Second, people here assume if they can identify and name a logical fallacy, then the argument is disproven. Not true. A logical fallacy can be present, as PaulK's deductive fallacy is present here yet his argument has merit.

What does it mean when a logical fallacy is found? Let's say I quote a Nobel Prize winning physicist on what the early moments of the big bang was like and someone says "Ah ha! Appeal to authority! Your wrong!" Does that mean the Nobel Prize winning physicist is wrong? Of course not. What does it mean exactly?

For one thing, it opens the door to contrary evidence, including direct evidence or evidence from experts who have a competing view. What happens if such evidence cannot be found? Does that mean the expert who was quoted was correct? Not necessarily. It probably means the quoted scientist properly represents the views of the majority of scientists on the question but science is never settled.

As Albert Einstein once said "If we knew what it was we were doing, it would not be called research, would it?"


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Larni
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Posts: 3752
From: UK
Joined: 09-16-2005


Message 112 of 344 (641450)
11-19-2011 1:12 PM
Reply to: Message 111 by designtheorist
11-19-2011 1:05 PM


Re: Another source
I cite PaulK as making a whole lot of sense.

Do I win an ironic £5?


The above ontological example models the zero premise to BB theory. It does so by applying the relative uniformity assumption that the alleged zero event eventually ontologically progressed from the compressed alleged sub-microscopic chaos to bloom/expand into all of the present observable order, more than it models the Biblical record evidence for the existence of Jehovah, the maximal Biblical god designer.
-Attributed to Buzsaw Message 53

Moreover that view is a blatantly anti-relativistic one. I'm rather inclined to think that space being relative to time and time relative to location should make such a naive hankering to pin-point an ultimate origin of anything, an aspiration that is not even wrong.

Well, Larni, let's say I much better know what I don't want to say than how exactly say what I do.


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designtheorist
Member (Idle past 275 days)
Posts: 390
From: Irvine, CA, United States
Joined: 09-15-2011


Message 113 of 344 (641451)
11-19-2011 1:25 PM


Fallacy of misplaced concreteness
From Wikipedia:
Reification (also known as concretism, or the fallacy of misplaced concreteness) is a fallacy of ambiguity, when an abstraction (abstract belief or hypothetical construct) is treated as if it were a concrete, real event, or physical entity.

One example of this is scientific world is the use of computer models to represent earth's climate. Some of the modelers have fallen into talking about their computer runs as "experiments."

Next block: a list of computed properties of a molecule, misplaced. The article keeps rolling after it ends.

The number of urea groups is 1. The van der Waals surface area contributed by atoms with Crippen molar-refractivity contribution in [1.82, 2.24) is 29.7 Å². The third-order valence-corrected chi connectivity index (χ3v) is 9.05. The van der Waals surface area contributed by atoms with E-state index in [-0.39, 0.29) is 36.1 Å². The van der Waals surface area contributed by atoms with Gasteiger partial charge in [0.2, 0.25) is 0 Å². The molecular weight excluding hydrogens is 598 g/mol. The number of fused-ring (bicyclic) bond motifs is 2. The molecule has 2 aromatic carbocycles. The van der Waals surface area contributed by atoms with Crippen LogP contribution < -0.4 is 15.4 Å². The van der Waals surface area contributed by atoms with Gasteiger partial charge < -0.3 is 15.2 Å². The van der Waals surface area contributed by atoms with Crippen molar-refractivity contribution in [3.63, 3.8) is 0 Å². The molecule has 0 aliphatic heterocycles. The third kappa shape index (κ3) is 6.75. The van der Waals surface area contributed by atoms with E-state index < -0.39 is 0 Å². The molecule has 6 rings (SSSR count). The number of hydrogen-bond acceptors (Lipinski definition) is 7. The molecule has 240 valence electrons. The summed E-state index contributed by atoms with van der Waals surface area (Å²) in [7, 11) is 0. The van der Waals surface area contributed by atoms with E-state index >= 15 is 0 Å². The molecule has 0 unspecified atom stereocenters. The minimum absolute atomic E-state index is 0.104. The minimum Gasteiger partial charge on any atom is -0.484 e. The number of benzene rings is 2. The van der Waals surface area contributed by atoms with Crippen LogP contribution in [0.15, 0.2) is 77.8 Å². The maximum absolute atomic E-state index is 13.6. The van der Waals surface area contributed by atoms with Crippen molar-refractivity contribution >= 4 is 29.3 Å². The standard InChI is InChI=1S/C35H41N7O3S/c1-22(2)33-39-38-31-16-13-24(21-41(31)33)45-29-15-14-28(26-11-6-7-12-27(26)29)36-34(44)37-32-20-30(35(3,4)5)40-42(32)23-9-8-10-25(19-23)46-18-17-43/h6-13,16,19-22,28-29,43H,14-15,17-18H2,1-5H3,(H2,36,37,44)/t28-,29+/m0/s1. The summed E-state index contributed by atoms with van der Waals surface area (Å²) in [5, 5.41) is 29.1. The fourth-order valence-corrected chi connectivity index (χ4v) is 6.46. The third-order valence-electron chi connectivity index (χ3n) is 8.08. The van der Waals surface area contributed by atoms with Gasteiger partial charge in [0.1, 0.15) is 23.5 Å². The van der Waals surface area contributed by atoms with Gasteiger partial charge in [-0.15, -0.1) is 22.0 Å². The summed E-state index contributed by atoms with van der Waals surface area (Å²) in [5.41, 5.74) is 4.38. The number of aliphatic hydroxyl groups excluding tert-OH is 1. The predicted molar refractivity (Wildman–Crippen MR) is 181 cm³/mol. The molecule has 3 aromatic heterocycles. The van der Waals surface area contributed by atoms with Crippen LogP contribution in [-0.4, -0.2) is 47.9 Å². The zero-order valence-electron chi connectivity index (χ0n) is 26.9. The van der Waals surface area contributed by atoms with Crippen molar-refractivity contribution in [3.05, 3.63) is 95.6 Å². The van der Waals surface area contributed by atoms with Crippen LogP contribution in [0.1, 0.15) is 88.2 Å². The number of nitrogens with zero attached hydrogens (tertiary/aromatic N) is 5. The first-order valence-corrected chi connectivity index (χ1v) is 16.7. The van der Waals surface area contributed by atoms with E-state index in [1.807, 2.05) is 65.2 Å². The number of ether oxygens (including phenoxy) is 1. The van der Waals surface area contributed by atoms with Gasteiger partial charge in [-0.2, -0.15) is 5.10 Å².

I also see examples of this fallacy on this thread. There are people here who hold to a belief that everyone who can detect design or the supernatural in the universe have unscientific minds. This belief is so "concrete" and "real" to them that they when they are presented with evidence of fine scientists who were shocked by and had their worldview changed because of the big bang - well, it makes their heads explode.

When confronted with evidence of scientists and self-described atheists talking about the supernatural beginning of the universe, is the proper response to attack the person with charges of quote-mining and appeal to authority?

Where is the spirit of honest intellectual inquiry? Where is the desire to learn the facts?

When the desire to learn is absent, it is usually because a mental abstraction (such as "no religious person can be a scientist") is held to be true in a concrete and physical sense.


Replies to this message:
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 Message 123 by Larni, posted 11-19-2011 4:08 PM designtheorist has responded
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ICANT
Member (Idle past 42 days)
Posts: 5182
From: SSC
Joined: 03-12-2007


Message 114 of 344 (641453)
11-19-2011 1:43 PM
Reply to: Message 113 by designtheorist
11-19-2011 1:25 PM


Re: Fallacy of misplaced concreteness
Hi designtheorist,

designtheorist writes:

When the desire to learn is absent, it is usually because a mental abstraction (such as "no religious person can be a scientist") is held to be true in a concrete and physical sense.

The desire to learn becomes absent when beliefs become fact and is then presented as fact with a religious vigor.

The world is a stage and there are many pulpits that a message can be preached from and this is just one of them.

There are a lot of preachers here but I have yet to meet a debator here.

No one wants to debate as all have come to the conclusion that he who screams the loudest is right and nothing else matters.

God Bless,


"John 5:39 (KJS) Search the scriptures; for in them ye think ye have eternal life: and they are they which testify of me."

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Granny Magda
Member (Idle past 8 days)
Posts: 2284
From: UK
Joined: 11-12-2007


(1)
Message 115 of 344 (641455)
11-19-2011 1:55 PM
Reply to: Message 113 by designtheorist
11-19-2011 1:25 PM


Re: Fallacy of misplaced concreteness
Hi designtheorist,

There are people here who hold to a belief that everyone who can detect design or the supernatural in the universe have unscientific minds.

I would not say that. I would rather say that creationists and supernaturalists are using their minds in unscientific ways. The idea of a "scientific mind" or an "unscientific mind" is unscientific. You mention of this notion is also a good example of the fallacy commonly known as a strawman, since I'm don't think that anyone here has argued that minds fall into these categories.

...when they are presented with evidence of fine scientists who were shocked by and had their worldview changed because of the big bang...